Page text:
ASSE pushes for more workplace safety coverage
The American Society of Safety Engineers has written to U.S. Rep. Lynn C. Woolsey, urging her committee to keep public sector occupational safety and health coverage provisions in the Protecting America's Workers Act (PAWA).
In his letter to Rep. Woolsey, the chair of the House Committee on Education and Labor's Subcommittee on Workforce Protections, ASSE President C. Christopher Patton noted that more than eight million public sector state and municipal workers are not provided federal occupational safety and health protections due to the fact that the Occupational Safety and Health Act only requires such coverage in states with their own occupational safety and health plans.
"ASSE supports providing all public sector employees with federal OSH protections," Patton said. "We strongly urge you to keep the provision that would provide this coverage in the PAWA bill now under consideration. Don't turn your back on the workers who deserve this coverage."
As noted in the letter, this is a key concern of ASSE members. An investigation by the U.S. Chemical Safety and Hazard Board (CSB) into the 2006 Daytona Beach municipal water treatment facility that took the lives of two workers found Florida's lack of OSH coverage for its public sector workers contributed to those deaths. In response, ASSE Florida members led ASSE to provide the resources needed to help pass legislation in 2008 establishing a task force charged with determining how to best protect Florida's workers that reinforced the need to provide the state's public sector employers to meet federal OSH Act standards, without any enforcement provisions or resources to support the requirement. A bill requiring these protections failed to pass in 2009. The bill passed the House, Patton notes, but not the Senate due to Florida's budget crisis.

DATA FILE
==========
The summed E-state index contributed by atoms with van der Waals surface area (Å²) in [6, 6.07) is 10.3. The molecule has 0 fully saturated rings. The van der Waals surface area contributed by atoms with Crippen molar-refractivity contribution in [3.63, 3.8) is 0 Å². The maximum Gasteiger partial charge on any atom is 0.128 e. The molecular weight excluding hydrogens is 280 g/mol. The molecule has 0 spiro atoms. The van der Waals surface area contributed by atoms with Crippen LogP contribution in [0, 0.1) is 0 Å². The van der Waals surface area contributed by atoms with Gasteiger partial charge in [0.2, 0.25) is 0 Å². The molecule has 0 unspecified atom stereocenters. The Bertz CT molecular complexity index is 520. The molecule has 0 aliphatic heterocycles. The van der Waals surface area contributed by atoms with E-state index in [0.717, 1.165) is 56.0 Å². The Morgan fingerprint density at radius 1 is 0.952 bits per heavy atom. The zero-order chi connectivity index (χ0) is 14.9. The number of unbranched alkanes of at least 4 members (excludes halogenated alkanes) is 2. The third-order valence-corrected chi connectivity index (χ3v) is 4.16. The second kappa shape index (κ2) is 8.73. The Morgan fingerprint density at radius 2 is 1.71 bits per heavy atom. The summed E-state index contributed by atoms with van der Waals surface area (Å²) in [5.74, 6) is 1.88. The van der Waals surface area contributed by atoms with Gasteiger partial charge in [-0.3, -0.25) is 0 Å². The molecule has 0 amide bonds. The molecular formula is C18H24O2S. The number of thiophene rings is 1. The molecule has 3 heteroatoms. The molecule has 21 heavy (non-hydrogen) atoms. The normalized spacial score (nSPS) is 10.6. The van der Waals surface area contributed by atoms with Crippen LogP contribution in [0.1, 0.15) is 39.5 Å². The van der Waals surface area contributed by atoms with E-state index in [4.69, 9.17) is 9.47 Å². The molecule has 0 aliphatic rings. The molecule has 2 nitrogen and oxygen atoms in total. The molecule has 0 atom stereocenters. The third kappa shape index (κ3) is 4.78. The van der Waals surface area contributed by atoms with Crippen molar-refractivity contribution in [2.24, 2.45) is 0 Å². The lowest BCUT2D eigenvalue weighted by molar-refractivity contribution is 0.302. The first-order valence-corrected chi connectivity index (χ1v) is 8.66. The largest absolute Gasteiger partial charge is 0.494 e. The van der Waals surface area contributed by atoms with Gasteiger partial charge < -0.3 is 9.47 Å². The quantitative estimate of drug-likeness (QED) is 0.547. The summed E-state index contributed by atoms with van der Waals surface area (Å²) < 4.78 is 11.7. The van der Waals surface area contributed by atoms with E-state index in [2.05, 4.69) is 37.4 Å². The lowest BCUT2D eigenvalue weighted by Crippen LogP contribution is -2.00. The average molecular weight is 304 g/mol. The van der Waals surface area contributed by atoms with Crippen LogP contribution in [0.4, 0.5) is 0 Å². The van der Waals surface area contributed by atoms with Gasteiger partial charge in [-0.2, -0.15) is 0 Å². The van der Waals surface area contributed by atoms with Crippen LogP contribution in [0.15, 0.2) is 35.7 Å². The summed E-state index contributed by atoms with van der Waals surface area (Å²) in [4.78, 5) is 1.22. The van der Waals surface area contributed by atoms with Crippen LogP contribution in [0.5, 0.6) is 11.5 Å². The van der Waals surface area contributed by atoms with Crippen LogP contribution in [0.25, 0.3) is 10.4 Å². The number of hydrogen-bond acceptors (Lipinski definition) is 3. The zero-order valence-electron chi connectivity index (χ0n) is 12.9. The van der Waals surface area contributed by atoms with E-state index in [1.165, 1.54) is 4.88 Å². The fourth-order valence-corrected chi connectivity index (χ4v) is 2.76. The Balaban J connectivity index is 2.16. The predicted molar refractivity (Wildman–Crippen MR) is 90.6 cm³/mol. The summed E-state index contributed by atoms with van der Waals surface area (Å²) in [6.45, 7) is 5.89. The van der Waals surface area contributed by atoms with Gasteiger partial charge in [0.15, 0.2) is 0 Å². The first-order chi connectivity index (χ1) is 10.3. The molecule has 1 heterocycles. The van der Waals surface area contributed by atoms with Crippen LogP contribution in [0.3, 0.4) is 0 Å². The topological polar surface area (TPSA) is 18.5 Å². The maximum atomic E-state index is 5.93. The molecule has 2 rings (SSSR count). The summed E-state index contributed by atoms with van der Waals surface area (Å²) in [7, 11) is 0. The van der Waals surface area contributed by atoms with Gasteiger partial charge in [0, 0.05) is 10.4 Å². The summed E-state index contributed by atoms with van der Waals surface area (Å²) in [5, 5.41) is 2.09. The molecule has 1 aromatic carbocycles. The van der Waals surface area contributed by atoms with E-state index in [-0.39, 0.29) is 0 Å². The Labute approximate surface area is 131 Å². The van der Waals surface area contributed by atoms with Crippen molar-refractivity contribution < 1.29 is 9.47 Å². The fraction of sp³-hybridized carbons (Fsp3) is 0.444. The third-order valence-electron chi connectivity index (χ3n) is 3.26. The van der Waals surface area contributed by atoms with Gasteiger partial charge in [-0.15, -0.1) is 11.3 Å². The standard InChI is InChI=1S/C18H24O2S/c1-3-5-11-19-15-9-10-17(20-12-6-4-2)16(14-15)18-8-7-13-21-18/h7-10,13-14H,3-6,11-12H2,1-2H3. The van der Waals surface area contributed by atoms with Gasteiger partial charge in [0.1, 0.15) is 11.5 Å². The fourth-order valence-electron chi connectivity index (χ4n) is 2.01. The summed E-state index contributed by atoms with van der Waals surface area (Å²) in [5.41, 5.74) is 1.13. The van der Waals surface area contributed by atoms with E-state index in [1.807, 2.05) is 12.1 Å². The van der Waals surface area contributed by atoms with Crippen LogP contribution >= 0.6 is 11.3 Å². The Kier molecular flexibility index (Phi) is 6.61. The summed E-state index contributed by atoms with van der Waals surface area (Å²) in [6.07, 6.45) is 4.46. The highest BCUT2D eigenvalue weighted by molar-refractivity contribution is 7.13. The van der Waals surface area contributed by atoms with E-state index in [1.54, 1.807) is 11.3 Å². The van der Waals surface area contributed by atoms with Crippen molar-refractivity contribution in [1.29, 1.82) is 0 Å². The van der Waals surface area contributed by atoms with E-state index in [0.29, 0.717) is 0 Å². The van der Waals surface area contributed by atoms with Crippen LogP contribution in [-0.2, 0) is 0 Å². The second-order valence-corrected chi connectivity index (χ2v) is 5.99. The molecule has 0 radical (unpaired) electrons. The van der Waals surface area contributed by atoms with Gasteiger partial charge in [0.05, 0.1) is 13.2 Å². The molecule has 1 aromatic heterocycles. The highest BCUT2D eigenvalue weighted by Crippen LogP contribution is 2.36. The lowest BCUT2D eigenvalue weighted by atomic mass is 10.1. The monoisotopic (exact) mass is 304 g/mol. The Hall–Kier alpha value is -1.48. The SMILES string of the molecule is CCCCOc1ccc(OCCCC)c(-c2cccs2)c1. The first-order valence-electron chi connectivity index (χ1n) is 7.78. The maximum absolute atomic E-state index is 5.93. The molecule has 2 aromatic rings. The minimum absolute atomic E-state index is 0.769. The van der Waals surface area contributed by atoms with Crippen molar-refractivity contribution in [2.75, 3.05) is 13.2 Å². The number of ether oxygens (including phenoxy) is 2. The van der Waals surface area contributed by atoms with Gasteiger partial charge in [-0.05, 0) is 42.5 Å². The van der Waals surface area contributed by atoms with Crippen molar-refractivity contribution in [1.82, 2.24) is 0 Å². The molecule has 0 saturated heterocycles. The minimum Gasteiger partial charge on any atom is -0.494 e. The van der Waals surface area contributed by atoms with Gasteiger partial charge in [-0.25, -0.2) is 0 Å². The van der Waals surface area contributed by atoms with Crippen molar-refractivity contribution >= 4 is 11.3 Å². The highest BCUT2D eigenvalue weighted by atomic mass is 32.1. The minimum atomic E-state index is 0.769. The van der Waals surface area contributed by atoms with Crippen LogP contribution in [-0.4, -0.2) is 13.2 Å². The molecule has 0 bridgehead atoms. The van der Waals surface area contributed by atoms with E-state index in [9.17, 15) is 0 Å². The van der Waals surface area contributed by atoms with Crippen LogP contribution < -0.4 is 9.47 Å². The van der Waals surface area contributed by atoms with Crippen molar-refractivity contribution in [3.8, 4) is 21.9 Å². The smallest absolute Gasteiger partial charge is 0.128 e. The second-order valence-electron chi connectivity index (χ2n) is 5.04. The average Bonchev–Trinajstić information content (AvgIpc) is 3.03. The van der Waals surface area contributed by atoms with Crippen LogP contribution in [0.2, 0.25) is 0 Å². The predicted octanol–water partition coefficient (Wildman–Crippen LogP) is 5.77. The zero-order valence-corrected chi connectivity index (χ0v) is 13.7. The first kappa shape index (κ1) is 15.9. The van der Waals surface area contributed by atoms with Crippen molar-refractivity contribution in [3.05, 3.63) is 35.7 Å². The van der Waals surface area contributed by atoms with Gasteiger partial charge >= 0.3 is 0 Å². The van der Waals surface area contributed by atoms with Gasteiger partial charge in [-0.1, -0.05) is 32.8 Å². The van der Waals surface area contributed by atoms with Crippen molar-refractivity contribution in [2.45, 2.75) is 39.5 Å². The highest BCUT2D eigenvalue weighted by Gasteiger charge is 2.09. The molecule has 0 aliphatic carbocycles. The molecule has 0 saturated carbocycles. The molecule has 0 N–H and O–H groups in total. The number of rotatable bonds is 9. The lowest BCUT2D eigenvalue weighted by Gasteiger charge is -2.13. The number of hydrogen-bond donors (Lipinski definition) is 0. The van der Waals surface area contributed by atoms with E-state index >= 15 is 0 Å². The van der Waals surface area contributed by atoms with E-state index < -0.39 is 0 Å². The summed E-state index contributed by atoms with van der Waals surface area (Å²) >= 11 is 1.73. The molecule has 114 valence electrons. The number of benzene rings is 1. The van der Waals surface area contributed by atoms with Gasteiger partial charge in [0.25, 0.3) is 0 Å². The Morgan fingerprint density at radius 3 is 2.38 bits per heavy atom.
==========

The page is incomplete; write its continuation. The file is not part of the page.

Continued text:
"The reality is that the only effective way full public sector worker OSH coverage will be achieved any time soon is through your leadership at this unique time in history when Congress is in a position to consider reforms to the OSH Act," Patton said. "Public sector workers' lives depend on your unwavering commitment to their safety and health. We don't want to see more lives lost when Congress has the power to protect these workers."
Annual Salary Survey
After almost a decade of uncertainty, the confidence of plant floor managers is soaring. Even with a number of challenges and while implementing new technologies, there is a renewed sense of optimism among plant managers about their business and their future.
The respondents to the 2014 Plant Engineering Salary Survey come from throughout the U.S. and serve a variety of industries, but they are uniform in their optimism about manufacturing. This year’s survey found 79% consider manufacturing a secure career. That’s up from 75% in 2013 and significantly higher than the 63% figure when Plant Engineering first started asking that question a decade ago.